Restorative justice programs for juveniles in Colorado Springs lead the state and nation in using restorative practices to build community and prevent incarceration.
Five years before the Colorado Congress passed legislation to create restorative justice programs for juveniles, Palmer High School began implementing restorative practices. Lossie Ortiz, a former math teacher at Palmer who became the counselor for at-risk students, created a program to help students he sees as lacking connections at the school and at risk of dropping out before graduation. He asks his students who get in trouble, “What can we do to get you back in here and successful?” Since 2008, he has worked with Palmer High School students, faculty, staff, and school board administration to create a paradigm shift.
Similarly, Teen Court was founded in Colorado Springs in 1994 as an independent non-profit that provides an alternative to sentencing for first-time, misdemeanor, juvenile offenders. Teen Court is a voluntary program that provides juveniles a six-month program that will dismiss their charges instead of going through probation. Cases brought to Teen Court are local arrests or direct referrals from schools where students who would have been ticketed at school for fighting or similar offenses are instead offered this option. “Everything we do is based around restorative justice,” explained Operations Director Erick Groskopf. “This is tremendously effective for these kids because it’s focused on accountability and owning up to what you did.”
Palmer High School, led by Ortiz, uses the restorative practices of conflict mediation, circle practices, and circle mediation in classrooms. All restorative practices are completely voluntary and based on desires of students, staff, and faculty to create connections and repair harms to the community. At the school 15 kids are trained Peer Facilitators who mediate conflict resolution by focusing on “Who did you harm, how were they harmed, and how do you restore that brokenness?” said Ortiz. The cultural shift is “instead of asking how do we punish, we ask how do we restore,” Ortiz explained.
At Teen Court, offenders either go through a peer panel that sentences the juvenile to a combination of community service hours, jury duty on another Teen Court case, and restorative justice courses where they learn who their offenses harmed. The more rigorous process for greater offenses is a teen court trial, where peers and volunteers serve as the jury and student lawyers serve as the attorneys and judge. Professional, local volunteers oversee the process, but the trial is directed by former offenders who have been through the Teen Court system themselves. “This gives the kids a chance to make a difference in another kid’s life,” one volunteer said.
At Palmer, the restorative practices have changed the school culture. The knee-jerk reaction used to be that when students were late to class for three days, they received in-school suspension. “They weren’t coming to class,” said Ortiz. “Now you’re removing them from class because they weren’t coming to class; I don’t get that.”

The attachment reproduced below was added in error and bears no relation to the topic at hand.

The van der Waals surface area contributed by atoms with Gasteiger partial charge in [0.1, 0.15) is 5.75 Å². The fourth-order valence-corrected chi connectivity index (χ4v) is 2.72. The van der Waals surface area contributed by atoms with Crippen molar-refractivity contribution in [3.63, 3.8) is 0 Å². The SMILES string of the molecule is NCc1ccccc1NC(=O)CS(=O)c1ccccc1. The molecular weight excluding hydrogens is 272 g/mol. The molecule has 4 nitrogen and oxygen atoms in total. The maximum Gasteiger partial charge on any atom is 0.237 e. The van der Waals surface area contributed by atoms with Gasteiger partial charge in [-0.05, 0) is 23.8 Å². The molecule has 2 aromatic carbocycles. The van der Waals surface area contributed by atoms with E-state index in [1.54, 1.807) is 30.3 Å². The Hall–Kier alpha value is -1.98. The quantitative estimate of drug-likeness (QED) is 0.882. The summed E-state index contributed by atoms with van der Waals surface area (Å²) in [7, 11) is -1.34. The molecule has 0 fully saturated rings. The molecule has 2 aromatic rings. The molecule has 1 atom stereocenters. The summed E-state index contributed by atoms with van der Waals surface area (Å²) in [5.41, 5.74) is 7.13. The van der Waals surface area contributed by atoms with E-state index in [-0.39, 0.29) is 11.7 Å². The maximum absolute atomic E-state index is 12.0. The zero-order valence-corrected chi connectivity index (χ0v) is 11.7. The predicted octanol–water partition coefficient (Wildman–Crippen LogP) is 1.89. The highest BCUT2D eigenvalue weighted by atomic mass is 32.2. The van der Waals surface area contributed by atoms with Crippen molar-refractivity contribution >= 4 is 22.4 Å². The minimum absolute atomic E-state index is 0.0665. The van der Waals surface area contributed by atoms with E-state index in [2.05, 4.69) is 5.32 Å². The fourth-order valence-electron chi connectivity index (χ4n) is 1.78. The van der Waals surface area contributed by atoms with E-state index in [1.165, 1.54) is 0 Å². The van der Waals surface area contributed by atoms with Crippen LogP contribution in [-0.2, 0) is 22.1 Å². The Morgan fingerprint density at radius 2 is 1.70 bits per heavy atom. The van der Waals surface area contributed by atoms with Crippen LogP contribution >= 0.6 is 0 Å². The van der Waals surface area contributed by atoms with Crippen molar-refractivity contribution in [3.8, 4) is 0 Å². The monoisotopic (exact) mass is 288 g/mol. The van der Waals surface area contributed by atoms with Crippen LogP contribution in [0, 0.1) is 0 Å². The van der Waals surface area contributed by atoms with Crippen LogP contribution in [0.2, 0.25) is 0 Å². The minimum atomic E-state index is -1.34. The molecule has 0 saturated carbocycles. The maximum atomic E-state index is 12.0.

“It’s grassroots, not someone saying ‘All right, once a week!’ from administration,” said Ortiz. “It’s some ideas and practices that mold to the culture that is in the building. Restorative practices at Palmer would look very different at Dougherty or at Mitchell. Some people at the top end of the administration get a little sideways because the system has always been punitive instead of restorative and it’s hard to make that change.” When dialogue happens, the increased attendance and decreased suspension numbers fall into place. “The way that this school does it is face-to-face, and the result is connection and kids want to come to school, so attendance goes up, suspensions and recidivism go down,” said Ortiz. For him, it is more than the numbers. “I don’t deal with those numbers. I’m not trying to get them to a certain score,” Ortiz added. “If you’re in my class and we’re connecting, then you want to learn. Don’t teach the test—teach the kid. Then the kid will do the best they can.”
Teen Court shows the same results. “We want these kids to learn from their mistakes and, ultimately, not reoffend,” said Groskopf. “It’s all designed to help these kids repair the harm that they did. Because of that, our recidivism rate is only 7 percent, and for those same kids of the same age and same offenses in the traditional court system, it is between 40 and 50 percent.”
Ortiz connects with students through dialogue because “it just makes sense,” he said. Ortiz’s teaching pedagogy from his 22 years as a math teacher has translated to his restorative practices. At first, he considered a mediation session a success if the students did not come back for the same or a similar offense. Then he realized that when a student did not understand a math problem, he tried to teach it to them with a different technique. If that did not work, he tried another one and another one and then pulled in other teachers or peers as resources, rather than give up on the math student. He has adopted the same theory with helping students through conflict: if it does not work the first time, keep trying.
“It is an underestimated resource,” Groskopf said. “It is something that more people should be doing.”